It’s a cold winter day in Price Hill. Children hurry to their classes, the bell rings, and the St. Lawrence Elementary school day begins like most others do. Today, though, is special as Jack Reuter and classmates, Nate Steiner and Luke Wilmink, visit the school. The boys are students from Elder High School, located just a half a mile away. As part of a community service class, the boys make the short trek over to St. Lawrence twice a week to serve as tutors for the grade school children.
Jack, a senior at Elder, began tutoring at St. Lawrence in August. “We go to grade schools around the westside… a lot of them CISE schools. I work here at St. Lawrence with the kindergarten class, and I have a blast helping them out!” Elder junior, Nate, adds, “It’s kind of fun, it’s nice being able to get to leave school and not have an actual class.”
The Director of Campus Ministry at Elder High School, Al Kovacic, admits that some students take the class as an easy grade and a way to leave the campus, but most discover that it‘s a meaningful experience. Kovacic shares, “I would hope that Elder students expand their world a bit and see life through the eyes of others who may not be like them.”
This semester the Elder boys are working with kindergarten and third grade students, about 90 children in total. They help the children with math and reading, focusing on students who need a little extra help. Often, the children will learn through playing games with their high school buddies. Luke, also a senior, comments, “Some [kids] aren’t as interested [in learning] as others, that’s why the games help… sometimes they don’t even realize they are learning when we play.”
St. Lawrence Principal Jen Long speaks enthusiastically about the mutual benefits of this partnership. “Our children not only get additional one-on-one help from the boys, but it also gives them something to look forward to. For some of our younger boys, it is their first encounter with what Elder High School is and that they can possibly go there someday. It also gives them a positive role model for how to help others.” Elder tutor, Luke, has experienced the reward of this work, “It’s a good feeling to know that the kids look forward to me coming to help them out.”
Jeydi is a third-grade student who works with the Elder students on math and says, “I think that they help us a lot when we make a mistake on something. They especially can help us with math, because some of us struggle a lot and they help us do better.” She giggles, “They are a lot smarter than us!”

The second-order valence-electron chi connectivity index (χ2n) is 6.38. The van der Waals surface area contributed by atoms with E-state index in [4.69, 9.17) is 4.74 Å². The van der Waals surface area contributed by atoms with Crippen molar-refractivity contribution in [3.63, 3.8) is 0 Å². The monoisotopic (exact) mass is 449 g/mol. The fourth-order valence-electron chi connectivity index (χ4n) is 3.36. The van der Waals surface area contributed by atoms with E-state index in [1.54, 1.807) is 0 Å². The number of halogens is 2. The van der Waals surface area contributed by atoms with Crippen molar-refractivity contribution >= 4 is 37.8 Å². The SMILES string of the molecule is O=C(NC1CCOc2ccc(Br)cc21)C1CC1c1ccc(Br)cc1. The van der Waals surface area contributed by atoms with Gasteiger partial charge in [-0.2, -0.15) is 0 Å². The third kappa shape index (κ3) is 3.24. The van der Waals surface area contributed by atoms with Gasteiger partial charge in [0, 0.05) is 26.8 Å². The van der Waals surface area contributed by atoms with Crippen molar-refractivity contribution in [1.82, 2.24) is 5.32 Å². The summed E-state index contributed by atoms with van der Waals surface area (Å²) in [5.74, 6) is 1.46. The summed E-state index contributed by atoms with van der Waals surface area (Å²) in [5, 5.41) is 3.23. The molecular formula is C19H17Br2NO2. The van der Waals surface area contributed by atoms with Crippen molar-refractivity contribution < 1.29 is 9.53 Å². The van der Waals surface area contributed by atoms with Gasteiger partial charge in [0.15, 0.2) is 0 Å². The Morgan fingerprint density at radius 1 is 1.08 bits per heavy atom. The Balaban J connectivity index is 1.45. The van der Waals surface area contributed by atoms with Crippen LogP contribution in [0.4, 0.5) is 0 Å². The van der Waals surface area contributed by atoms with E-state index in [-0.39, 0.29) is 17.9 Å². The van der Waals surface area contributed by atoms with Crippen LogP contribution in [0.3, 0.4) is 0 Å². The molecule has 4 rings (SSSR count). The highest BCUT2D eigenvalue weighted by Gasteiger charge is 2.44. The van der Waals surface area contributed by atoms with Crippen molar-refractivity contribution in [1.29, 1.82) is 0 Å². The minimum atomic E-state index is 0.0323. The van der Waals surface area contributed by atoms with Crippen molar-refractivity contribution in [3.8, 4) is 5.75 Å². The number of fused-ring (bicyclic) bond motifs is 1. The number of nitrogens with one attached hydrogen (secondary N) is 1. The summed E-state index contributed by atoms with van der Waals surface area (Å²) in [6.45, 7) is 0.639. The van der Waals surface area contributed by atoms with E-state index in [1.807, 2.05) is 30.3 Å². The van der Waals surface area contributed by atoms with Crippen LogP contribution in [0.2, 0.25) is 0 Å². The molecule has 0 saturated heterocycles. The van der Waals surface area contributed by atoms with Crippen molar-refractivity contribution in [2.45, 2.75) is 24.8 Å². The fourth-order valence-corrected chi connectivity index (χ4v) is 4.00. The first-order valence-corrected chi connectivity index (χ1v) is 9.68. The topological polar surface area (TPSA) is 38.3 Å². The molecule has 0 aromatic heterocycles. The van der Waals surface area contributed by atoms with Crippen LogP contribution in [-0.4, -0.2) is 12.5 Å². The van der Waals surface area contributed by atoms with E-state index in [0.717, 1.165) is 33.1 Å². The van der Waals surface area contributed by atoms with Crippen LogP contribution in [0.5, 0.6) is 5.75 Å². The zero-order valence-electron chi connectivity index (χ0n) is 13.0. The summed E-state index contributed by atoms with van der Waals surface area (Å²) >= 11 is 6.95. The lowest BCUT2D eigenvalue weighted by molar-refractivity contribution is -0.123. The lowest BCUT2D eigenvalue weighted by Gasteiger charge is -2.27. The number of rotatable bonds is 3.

The benefits of this longtime partnership between the two Price Hill schools reaches far beyond academics. Principal Long shares how her young students help expand the understanding of the high school boys: “A lot of the boys that are coming from Elder live in the suburbs and don’t have a lot of experience with poverty or our growing Hispanic population. I think this opportunity gives them an experience to change some of the preconceived notions that they may have. In a small way, this program helps to change opinions and stereotypes in our westside community.”
When asked what the third graders have taught him, Jack Reuter smiles and responds, “First of all, they’ve taught me a lot about their culture. Obviously, a lot of the children at this school are Hispanic and being exposed to that has really showed me a lot about where they come from, about their values, about what they hold dear in their families. They’ve also shown me that it’s a responsibility for me to take stuff like this seriously… to be there for these kids, to be a good role model for them and show them how to do things the right way. Eventually, they will grow up and be in our situation so just being there for them now is important.”
Jack goes on to say, “I think we are very fortunate at Elder to have a program like this… especially for people who have a Catholic education in high school, not only to be able to help other people out, but to be able to learn something from it and figure out that there are problems we need to help solve, in education and in these kids’ lives… I definitely think it’s something that every Catholic high school should have.”
St. Lawrence Elementary is one of ten CISE (Catholic Inner-City Schools Education) Catholic elementary schools in Cincinnati. The mission of CISE is to provide a safe nurturing environment and a values-based Catholic education to inner-city youth. CISE has been around for over 40 years and currently serves 2300 students in the elementary schools.
By Debi Haines